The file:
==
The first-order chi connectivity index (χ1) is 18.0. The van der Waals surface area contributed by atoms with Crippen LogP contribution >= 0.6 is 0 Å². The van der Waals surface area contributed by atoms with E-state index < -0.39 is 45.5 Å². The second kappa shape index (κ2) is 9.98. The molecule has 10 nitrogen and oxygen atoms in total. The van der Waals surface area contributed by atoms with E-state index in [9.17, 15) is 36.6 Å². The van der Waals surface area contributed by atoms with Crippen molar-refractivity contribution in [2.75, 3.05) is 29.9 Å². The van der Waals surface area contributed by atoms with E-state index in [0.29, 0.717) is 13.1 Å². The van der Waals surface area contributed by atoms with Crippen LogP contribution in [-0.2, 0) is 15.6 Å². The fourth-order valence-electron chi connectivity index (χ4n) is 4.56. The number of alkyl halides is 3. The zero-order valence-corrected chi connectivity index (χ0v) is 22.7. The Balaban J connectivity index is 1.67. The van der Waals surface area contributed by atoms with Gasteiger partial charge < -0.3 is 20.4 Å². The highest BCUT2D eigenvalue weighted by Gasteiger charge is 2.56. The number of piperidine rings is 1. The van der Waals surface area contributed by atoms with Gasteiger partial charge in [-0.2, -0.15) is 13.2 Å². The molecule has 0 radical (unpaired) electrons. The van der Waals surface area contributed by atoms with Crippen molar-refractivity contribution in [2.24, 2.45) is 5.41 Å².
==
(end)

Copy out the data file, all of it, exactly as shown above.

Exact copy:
The first-order chi connectivity index (χ1) is 18.0. The van der Waals surface area contributed by atoms with Crippen LogP contribution >= 0.6 is 0 Å². The van der Waals surface area contributed by atoms with E-state index < -0.39 is 45.5 Å². The second kappa shape index (κ2) is 9.98. The molecule has 10 nitrogen and oxygen atoms in total. The van der Waals surface area contributed by atoms with E-state index in [9.17, 15) is 36.6 Å². The van der Waals surface area contributed by atoms with Crippen molar-refractivity contribution in [2.75, 3.05) is 29.9 Å². The van der Waals surface area contributed by atoms with E-state index in [0.29, 0.717) is 13.1 Å². The van der Waals surface area contributed by atoms with Crippen LogP contribution in [-0.2, 0) is 15.6 Å². The fourth-order valence-electron chi connectivity index (χ4n) is 4.56. The number of alkyl halides is 3. The zero-order valence-corrected chi connectivity index (χ0v) is 22.7. The Balaban J connectivity index is 1.67. The van der Waals surface area contributed by atoms with Gasteiger partial charge < -0.3 is 20.4 Å². The highest BCUT2D eigenvalue weighted by Gasteiger charge is 2.56. The number of piperidine rings is 1. The van der Waals surface area contributed by atoms with Gasteiger partial charge in [-0.2, -0.15) is 13.2 Å². The molecule has 0 radical (unpaired) electrons. The van der Waals surface area contributed by atoms with Crippen molar-refractivity contribution in [2.24, 2.45) is 5.41 Å².